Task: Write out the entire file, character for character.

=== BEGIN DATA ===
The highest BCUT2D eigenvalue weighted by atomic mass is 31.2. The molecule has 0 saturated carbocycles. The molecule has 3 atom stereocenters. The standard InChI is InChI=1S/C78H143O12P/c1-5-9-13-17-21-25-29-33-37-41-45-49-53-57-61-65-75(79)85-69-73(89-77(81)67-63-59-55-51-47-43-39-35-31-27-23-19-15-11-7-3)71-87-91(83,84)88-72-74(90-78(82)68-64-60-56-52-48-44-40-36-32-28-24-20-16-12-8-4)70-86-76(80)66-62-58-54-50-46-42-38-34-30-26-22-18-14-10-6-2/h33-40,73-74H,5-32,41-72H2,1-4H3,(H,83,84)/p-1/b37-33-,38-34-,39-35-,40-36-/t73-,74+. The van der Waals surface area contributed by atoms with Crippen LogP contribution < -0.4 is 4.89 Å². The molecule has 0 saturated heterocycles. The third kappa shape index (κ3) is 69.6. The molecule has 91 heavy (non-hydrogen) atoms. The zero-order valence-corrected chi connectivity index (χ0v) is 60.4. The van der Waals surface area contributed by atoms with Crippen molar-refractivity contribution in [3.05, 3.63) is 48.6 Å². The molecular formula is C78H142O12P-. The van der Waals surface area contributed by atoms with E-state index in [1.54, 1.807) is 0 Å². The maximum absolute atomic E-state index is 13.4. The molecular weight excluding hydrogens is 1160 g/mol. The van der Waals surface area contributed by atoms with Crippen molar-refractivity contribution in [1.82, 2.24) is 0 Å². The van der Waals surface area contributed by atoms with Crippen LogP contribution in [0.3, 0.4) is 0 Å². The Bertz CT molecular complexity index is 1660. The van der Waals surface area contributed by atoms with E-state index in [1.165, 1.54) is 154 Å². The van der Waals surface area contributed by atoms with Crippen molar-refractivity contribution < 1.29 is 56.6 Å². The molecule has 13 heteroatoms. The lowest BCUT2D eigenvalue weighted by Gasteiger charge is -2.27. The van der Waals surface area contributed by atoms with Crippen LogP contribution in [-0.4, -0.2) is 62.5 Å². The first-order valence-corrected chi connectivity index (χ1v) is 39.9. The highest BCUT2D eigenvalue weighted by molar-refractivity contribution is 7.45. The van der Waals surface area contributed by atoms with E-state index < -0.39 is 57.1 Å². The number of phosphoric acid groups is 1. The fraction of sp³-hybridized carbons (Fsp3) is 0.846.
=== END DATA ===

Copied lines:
The highest BCUT2D eigenvalue weighted by atomic mass is 31.2. The molecule has 0 saturated carbocycles. The molecule has 3 atom stereocenters. The standard InChI is InChI=1S/C78H143O12P/c1-5-9-13-17-21-25-29-33-37-41-45-49-53-57-61-65-75(79)85-69-73(89-77(81)67-63-59-55-51-47-43-39-35-31-27-23-19-15-11-7-3)71-87-91(83,84)88-72-74(90-78(82)68-64-60-56-52-48-44-40-36-32-28-24-20-16-12-8-4)70-86-76(80)66-62-58-54-50-46-42-38-34-30-26-22-18-14-10-6-2/h33-40,73-74H,5-32,41-72H2,1-4H3,(H,83,84)/p-1/b37-33-,38-34-,39-35-,40-36-/t73-,74+. The van der Waals surface area contributed by atoms with Crippen LogP contribution < -0.4 is 4.89 Å². The molecule has 0 saturated heterocycles. The third kappa shape index (κ3) is 69.6. The molecule has 91 heavy (non-hydrogen) atoms. The zero-order valence-corrected chi connectivity index (χ0v) is 60.4. The van der Waals surface area contributed by atoms with Crippen molar-refractivity contribution in [3.05, 3.63) is 48.6 Å². The molecular formula is C78H142O12P-. The van der Waals surface area contributed by atoms with E-state index in [1.54, 1.807) is 0 Å². The maximum absolute atomic E-state index is 13.4. The molecular weight excluding hydrogens is 1160 g/mol. The van der Waals surface area contributed by atoms with Crippen molar-refractivity contribution in [1.82, 2.24) is 0 Å². The van der Waals surface area contributed by atoms with Crippen LogP contribution in [0.3, 0.4) is 0 Å². The Bertz CT molecular complexity index is 1660. The van der Waals surface area contributed by atoms with E-state index in [1.165, 1.54) is 154 Å². The van der Waals surface area contributed by atoms with Crippen molar-refractivity contribution < 1.29 is 56.6 Å². The molecule has 13 heteroatoms. The lowest BCUT2D eigenvalue weighted by Gasteiger charge is -2.27. The van der Waals surface area contributed by atoms with Crippen LogP contribution in [-0.4, -0.2) is 62.5 Å². The first-order valence-corrected chi connectivity index (χ1v) is 39.9. The highest BCUT2D eigenvalue weighted by molar-refractivity contribution is 7.45. The van der Waals surface area contributed by atoms with E-state index < -0.39 is 57.1 Å². The number of phosphoric acid groups is 1. The fraction of sp³-hybridized carbons (Fsp3) is 0.846.